JACKSON, Miss. – 56 years ago, nine Tougaloo College students sat together in the pursuit of equal rights.
The Tougaloo nine’s mission was very simple, to take a stand by sitting.
“It’s about time, it’s been long overdue,” Tougaloo 9’s Geraldine Edwards Hollis said. “We appreciate it.”
“We weren’t allowed here then, and we are now” Meredith Anding said.
In a special ceremony Thursday, the group known as the Tougaloo 9 was honored for their 1961 sit-in at the then-segregated Jackson municipal library.
The marker stands at the site of that old segregated library just across from the Eudora Welty library.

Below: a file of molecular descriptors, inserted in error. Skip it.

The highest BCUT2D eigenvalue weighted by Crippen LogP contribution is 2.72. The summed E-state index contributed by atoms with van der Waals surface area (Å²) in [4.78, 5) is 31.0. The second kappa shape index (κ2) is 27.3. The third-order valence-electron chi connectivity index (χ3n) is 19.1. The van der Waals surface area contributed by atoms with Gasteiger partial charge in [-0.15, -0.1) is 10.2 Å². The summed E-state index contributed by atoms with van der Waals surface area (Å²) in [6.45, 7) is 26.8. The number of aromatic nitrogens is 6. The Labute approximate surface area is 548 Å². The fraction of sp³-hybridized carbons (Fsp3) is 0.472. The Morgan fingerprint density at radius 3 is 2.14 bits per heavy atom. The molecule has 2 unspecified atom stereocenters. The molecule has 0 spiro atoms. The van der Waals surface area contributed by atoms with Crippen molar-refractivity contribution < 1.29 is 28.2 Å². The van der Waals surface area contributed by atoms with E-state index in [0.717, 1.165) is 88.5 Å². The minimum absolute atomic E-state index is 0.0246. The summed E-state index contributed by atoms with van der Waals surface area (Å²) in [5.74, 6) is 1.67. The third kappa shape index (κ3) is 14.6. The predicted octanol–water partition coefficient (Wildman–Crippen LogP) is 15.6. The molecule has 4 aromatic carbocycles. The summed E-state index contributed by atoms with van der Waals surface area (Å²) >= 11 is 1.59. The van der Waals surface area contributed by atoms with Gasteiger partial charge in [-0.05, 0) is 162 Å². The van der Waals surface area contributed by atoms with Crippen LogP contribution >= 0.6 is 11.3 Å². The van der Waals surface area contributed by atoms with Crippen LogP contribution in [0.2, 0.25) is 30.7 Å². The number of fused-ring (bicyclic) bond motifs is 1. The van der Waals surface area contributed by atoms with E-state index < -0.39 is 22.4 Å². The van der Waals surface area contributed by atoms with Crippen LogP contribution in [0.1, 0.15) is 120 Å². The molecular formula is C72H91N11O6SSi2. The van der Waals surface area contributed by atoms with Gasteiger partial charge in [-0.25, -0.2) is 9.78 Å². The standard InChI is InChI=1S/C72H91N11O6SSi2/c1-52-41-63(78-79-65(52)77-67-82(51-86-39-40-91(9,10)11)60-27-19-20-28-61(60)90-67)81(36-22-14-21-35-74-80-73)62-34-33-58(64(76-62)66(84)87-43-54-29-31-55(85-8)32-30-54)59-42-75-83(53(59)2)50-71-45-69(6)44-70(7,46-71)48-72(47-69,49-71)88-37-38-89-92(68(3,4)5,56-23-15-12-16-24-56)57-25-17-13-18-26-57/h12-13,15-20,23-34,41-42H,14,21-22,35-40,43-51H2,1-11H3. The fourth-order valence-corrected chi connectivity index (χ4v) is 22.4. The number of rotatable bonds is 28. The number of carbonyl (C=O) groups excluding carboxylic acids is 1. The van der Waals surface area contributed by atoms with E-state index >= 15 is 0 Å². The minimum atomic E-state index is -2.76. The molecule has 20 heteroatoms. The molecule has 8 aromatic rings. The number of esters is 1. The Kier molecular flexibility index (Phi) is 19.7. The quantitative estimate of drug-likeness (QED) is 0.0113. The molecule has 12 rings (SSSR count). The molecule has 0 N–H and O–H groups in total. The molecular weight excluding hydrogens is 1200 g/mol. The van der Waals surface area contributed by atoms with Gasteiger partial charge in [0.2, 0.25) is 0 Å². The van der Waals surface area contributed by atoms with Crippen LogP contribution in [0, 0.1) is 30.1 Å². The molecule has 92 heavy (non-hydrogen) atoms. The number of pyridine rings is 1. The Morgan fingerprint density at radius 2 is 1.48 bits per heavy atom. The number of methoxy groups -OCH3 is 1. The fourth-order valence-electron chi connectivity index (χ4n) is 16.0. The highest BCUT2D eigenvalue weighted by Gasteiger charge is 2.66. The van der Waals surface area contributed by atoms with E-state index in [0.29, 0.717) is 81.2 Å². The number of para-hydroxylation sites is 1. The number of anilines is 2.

“We knew we were going to jail, but we didn’t know what that meant,” Tougaloo 9’s James Bradford explained.
“The librarians at the time were not at all helpful to the Tougaloo 9,” Jackson-Hinds Library Executive Director Patty Furr said.
We’re told the Tougaloo 9 were instrumental in desegreating libraries across the south.
“They felt empowered to go outside the campus and respond to the social issues of that day,” Tougaloo President, Dr. Beverly Hogan said.
“For those of us who want to get beyond racism, want to get beyond Nazism and the confederacy, we have to have places where we can gather in peace,” Evelyn Araujo said.